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New guidelines urge screening for chlamydia and gonorrhea in women 24 and under

September 14 (WNN)—— According to new guidelines issued by the Journal of the American Medical Association on Tuesday, all sexually active women and pregnant women 24 and younger should be screened for chlamydia and gonorrhea.

In addition, the author of the guidelines stated that women and women 25 years of age and older and pregnant women (such as those with multiple partners) are at higher risk of contracting these sexually transmitted diseases and should also be routinely screened.

The guidelines were issued by the US Preventive Services Task Force (an independent voluntary group composed of national preventive and evidence-based medicine experts), and it is not recommended to screen men for these diseases.

The previous guidelines issued by the US Preventive Services Task Force did not provide for screening for women 25 years of age and older.

“Although the evidence of increased risk for young women and older women is clear, there is insufficient evidence to determine whether screening men can reduce their risk of complications or spread the infection to others,” Dr. Michael Barry, vice chair of the working group Say the press release.

“We need more research to understand the benefits and harms of screening men for chlamydia and gonorrhea,” said Barry, who is also the director of the Informed Medical Decision-Making Program at the Health Decision Science Center at Massachusetts General Hospital in Boston.

The Centers for Disease Control and Prevention estimates that nearly 2 million people across the country were diagnosed with chlamydia in 2019. This is the most recent year for which data is available, although this may be underestimated because many people with this disease have no symptoms .

According to the agency, more than 60% of these cases occur in people aged 15 to 24, and women of all ages are about twice as likely to be diagnosed with infections as men.

The CDC stated that at the same time, there were just over 600,000 gonorrhea cases nationwide in 2019.

The agency said that although male infections are more common than females, the latter’s cases are increasing.

Data from the CDC shows that these two infections, like all sexually transmitted diseases or STDs, are becoming more common in the United States.

According to Scripps Health, like other STDs, chlamydia and gonorrhea are usually passed from an infected person to an uninfected person during sexual intercourse without knowing it.

However, as long as there is an exchange of body fluids, as long as the infected area is touched, these diseases can also spread.

Scripps said that because of the lack of external symptoms, people infected with these diseases may not know.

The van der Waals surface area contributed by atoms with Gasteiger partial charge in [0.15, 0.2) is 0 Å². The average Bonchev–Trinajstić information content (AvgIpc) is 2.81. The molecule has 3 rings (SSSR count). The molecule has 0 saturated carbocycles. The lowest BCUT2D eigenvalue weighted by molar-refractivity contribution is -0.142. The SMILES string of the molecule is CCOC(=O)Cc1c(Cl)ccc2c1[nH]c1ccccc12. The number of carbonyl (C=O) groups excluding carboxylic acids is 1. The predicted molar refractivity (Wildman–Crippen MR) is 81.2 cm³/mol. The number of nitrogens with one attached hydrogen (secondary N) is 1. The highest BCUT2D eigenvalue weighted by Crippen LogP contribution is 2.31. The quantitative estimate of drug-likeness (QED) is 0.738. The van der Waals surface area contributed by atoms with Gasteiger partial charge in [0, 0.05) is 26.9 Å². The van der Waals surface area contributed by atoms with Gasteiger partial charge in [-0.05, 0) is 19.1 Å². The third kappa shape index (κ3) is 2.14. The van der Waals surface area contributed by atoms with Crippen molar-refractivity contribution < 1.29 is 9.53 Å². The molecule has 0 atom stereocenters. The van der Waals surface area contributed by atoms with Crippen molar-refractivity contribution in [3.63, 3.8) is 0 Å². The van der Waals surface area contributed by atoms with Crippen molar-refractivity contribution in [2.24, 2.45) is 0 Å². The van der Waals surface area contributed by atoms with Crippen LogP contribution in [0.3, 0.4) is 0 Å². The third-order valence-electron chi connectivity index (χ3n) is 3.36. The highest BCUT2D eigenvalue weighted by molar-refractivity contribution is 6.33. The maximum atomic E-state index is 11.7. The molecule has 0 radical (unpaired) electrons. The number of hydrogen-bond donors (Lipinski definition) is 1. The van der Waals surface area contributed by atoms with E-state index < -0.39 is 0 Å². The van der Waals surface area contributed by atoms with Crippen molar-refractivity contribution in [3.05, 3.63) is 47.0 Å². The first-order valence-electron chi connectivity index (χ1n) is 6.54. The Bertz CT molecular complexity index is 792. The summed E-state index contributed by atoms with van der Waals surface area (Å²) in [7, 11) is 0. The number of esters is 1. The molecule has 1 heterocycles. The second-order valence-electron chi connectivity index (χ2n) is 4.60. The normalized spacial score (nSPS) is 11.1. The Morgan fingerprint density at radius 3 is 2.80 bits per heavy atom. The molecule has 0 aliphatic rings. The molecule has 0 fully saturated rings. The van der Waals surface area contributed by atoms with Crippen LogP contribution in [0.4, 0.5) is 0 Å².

According to the working group, age is one of the most important risk factors for these infections, with teenagers and young adults having the highest infection rates.

Other risk factors include new or multiple sexual partners, inconsistent use of condoms when they are not in a monogamous relationship or previous or existing STDs.

Based on the review of scientific evidence, the US Preventive Services Task Force issues recommendations on screening and diagnosis of multiple diseases.

The organization stated that although men are at risk of contracting chlamydia and gonorrhea, both diseases can cause serious health complications for women and pregnant women, including infertility, even if there are no external symptoms.

According to Scripps, in pregnant women, chlamydia may increase the risk of preterm birth and ectopic pregnancy, which means that the fertilized egg develops outside the uterus.

Pregnant women with these infections can also pass them to their babies. Scripps Health points out that in the case of gonorrhea, this can cause serious infections and vision problems in the baby.

According to the working group, this final recommendation applies to sexually active adolescents and adults, including pregnant women, who have no signs or symptoms of chlamydia or gonorrhea.

It said that screening can help identify chlamydia and gonorrhea among asymptomatic people so that they can receive appropriate care.

The guide author said that although this is true for both men and women, the scientific evidence to date does not necessarily indicate that routine screening for these diseases in men can reduce the risk of transmission and other health complications.

“Chlamydia and gonorrhoea are the two most common sexually transmitted infections in the United States, and if left untreated, they can cause serious health problems,” said task force member Martha Kubic in a press release.

George Mason University School of Nursing Professor Kubik said: “Screening all sexually active women 24 years of age and under, as well as older and higher-risk women, can identify infections so that people can get the care they need to stay healthy. “In Fairfax, Virginia


World Nation News Desk
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